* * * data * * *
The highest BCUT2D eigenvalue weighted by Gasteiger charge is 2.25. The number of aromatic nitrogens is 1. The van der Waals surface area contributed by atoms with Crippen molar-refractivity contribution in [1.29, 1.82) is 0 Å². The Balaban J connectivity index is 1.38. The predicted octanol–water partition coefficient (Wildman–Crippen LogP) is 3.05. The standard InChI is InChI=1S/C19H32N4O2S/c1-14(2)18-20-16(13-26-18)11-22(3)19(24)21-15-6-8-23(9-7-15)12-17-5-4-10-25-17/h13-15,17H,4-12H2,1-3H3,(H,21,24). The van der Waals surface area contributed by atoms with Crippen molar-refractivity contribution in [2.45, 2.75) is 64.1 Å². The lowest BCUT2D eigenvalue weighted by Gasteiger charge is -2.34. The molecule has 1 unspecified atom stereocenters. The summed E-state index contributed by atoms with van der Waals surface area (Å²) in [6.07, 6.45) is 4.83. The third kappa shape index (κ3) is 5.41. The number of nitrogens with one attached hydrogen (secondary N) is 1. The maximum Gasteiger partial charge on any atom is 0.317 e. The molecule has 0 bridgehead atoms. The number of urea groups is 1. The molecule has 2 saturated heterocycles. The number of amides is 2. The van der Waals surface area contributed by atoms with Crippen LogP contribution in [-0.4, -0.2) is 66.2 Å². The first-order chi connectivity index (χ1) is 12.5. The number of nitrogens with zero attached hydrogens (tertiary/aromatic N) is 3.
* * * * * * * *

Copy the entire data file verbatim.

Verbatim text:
The highest BCUT2D eigenvalue weighted by Gasteiger charge is 2.25. The number of aromatic nitrogens is 1. The van der Waals surface area contributed by atoms with Crippen molar-refractivity contribution in [1.29, 1.82) is 0 Å². The Balaban J connectivity index is 1.38. The predicted octanol–water partition coefficient (Wildman–Crippen LogP) is 3.05. The standard InChI is InChI=1S/C19H32N4O2S/c1-14(2)18-20-16(13-26-18)11-22(3)19(24)21-15-6-8-23(9-7-15)12-17-5-4-10-25-17/h13-15,17H,4-12H2,1-3H3,(H,21,24). The van der Waals surface area contributed by atoms with Crippen molar-refractivity contribution in [2.45, 2.75) is 64.1 Å². The lowest BCUT2D eigenvalue weighted by Gasteiger charge is -2.34. The molecule has 1 unspecified atom stereocenters. The summed E-state index contributed by atoms with van der Waals surface area (Å²) in [6.07, 6.45) is 4.83. The third kappa shape index (κ3) is 5.41. The number of nitrogens with one attached hydrogen (secondary N) is 1. The maximum Gasteiger partial charge on any atom is 0.317 e. The molecule has 0 bridgehead atoms. The number of urea groups is 1. The molecule has 2 saturated heterocycles. The number of amides is 2. The van der Waals surface area contributed by atoms with Crippen LogP contribution in [-0.4, -0.2) is 66.2 Å². The first-order chi connectivity index (χ1) is 12.5. The number of nitrogens with zero attached hydrogens (tertiary/aromatic N) is 3.